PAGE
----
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Happy Mother’s Day to all Motherhood

May 4, 2011 by USA Post 

Happy Mother’s Day, Honestly, I think that my mother raised a daughter and four sons, and all managed to live and keep our members and finished high school without extensive brain damage before we left (well, any brain damage that occurs after that point is not the fault of the mother, now that is?), and I am amazed by how. I say this as a single man without children, so it is logical to think that I have no idea what it feels like to do their job. But I think I can safely say that she did a good job Dang. Naturally, Dad was too, but Mom had the weight of the calf in the house.

She was the classic homemaker who made large family meals and bread and clothing stitched … child, when he said that way, the Amish perfect sound. But that was the way it was. She did not reject a life in the workplace, Dad had a job capable of supporting the family, and someone had to take care of children.

I remember having friends who were in awe of my mom. Of course, had mothers too, but would come to play and then suddenly, there would be freshly baked cookies to eat! And if they stayed to dinner, they were always so impressed by the party every day. Mom was very good for making large meals, but very tasty, so everyone had enough to eat and not complain about it.

Those were the early years.

So fast forward ahead to when there were less taking-care-what to do at home, when children grew into our teens and / or out of the house evolved from mom-housewife-mother part-time working-mom. All this was just too practical. The best way to use your time. So at some point, she worked for a sewing and craft store in town, and soon after, began teaching a class at the store.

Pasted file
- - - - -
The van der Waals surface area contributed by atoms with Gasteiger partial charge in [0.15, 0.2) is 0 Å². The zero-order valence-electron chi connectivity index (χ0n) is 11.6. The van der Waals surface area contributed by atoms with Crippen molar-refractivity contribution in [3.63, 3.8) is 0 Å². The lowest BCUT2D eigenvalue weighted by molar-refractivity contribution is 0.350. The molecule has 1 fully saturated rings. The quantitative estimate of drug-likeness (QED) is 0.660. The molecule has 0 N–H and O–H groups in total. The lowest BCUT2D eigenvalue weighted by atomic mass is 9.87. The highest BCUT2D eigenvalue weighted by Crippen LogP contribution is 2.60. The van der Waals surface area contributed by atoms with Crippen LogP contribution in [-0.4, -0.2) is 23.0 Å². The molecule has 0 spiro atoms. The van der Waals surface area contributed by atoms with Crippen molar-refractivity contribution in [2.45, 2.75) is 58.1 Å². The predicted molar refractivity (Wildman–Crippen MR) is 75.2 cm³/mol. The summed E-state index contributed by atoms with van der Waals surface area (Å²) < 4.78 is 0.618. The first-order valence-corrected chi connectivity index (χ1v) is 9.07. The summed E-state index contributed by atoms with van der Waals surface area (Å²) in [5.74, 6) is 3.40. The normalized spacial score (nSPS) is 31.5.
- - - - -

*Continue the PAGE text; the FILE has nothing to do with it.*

This was the second era of the mom that I remember. She became less the epitome of June Cleaver, and more on the real mother that we are all quite accustomed. Fresh baked bread gave way to the store-bought varieties (most of the time, anyway). She was not automatically at home when I returned from school. But she still made big dinners at night and kept the house in order all the same.

W hat I would not give for my mother again.

I give up everything I have if I could turn back the clock. If, once again, that could take it to dinner today. Or send her flowers. Or wish you a Happy Mother’s Day. But I cannot. My mom is gone.

To me, this is the saddest day of the year. A day of distress. A day of painful memories. I remember like it was yesterday. The hospital … sitting next to her bed … as night became day … holding his hand … life as his body declined. And my lips, wet with tears, begging, “Mom, do not die Please, Mama, do not die.” My mom died on May 5, on my birthday.

After one year, day, hour, burned in my memory.

Unfortunately, children of all ages take their mother for granted. We will always be the loving care, concern.

Then one sad day, she’s gone.

And we’re lost, confused, and heartbroken. And then it’s too late. Too late to say the words meant. Too late to do the things I wanted. What I would give to my mom again. To say the things I felt but never said.

“Thanks, Mom, for giving me life. For healing my wounds … to kiss my pain … for the nights I nursed through an illness. Thanks, Mom, for teaching me right from wrong. . To respect others … to recognize the true values?? Of life.

“Thanks, Mom, for your love … you’re understanding … your sacrifices. Thanks, Mom, for being my mom.”